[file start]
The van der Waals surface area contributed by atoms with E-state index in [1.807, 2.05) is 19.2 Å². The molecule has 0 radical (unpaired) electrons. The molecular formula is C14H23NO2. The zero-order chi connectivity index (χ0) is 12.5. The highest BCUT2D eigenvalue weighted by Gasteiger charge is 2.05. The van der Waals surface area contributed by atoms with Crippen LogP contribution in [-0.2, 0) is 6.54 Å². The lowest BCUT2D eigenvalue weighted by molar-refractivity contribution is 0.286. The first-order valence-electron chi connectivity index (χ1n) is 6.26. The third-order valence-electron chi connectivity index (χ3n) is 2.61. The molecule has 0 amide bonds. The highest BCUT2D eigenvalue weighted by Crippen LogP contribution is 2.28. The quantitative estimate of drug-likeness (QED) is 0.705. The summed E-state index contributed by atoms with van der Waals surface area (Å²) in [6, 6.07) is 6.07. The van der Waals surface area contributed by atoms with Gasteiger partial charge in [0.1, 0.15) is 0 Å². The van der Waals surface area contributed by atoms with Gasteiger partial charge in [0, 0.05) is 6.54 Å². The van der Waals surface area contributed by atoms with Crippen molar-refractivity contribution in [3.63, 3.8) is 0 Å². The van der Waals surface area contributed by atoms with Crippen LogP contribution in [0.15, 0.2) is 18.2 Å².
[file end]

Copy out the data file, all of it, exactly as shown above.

The van der Waals surface area contributed by atoms with E-state index in [1.807, 2.05) is 19.2 Å². The molecule has 0 radical (unpaired) electrons. The molecular formula is C14H23NO2. The zero-order chi connectivity index (χ0) is 12.5. The highest BCUT2D eigenvalue weighted by Gasteiger charge is 2.05. The van der Waals surface area contributed by atoms with Crippen LogP contribution in [-0.2, 0) is 6.54 Å². The lowest BCUT2D eigenvalue weighted by molar-refractivity contribution is 0.286. The first-order valence-electron chi connectivity index (χ1n) is 6.26. The third-order valence-electron chi connectivity index (χ3n) is 2.61. The molecule has 0 amide bonds. The highest BCUT2D eigenvalue weighted by Crippen LogP contribution is 2.28. The quantitative estimate of drug-likeness (QED) is 0.705. The summed E-state index contributed by atoms with van der Waals surface area (Å²) in [6, 6.07) is 6.07. The van der Waals surface area contributed by atoms with Gasteiger partial charge in [0.1, 0.15) is 0 Å². The van der Waals surface area contributed by atoms with Gasteiger partial charge in [0, 0.05) is 6.54 Å². The van der Waals surface area contributed by atoms with Crippen molar-refractivity contribution in [3.63, 3.8) is 0 Å². The van der Waals surface area contributed by atoms with Crippen LogP contribution in [0.15, 0.2) is 18.2 Å².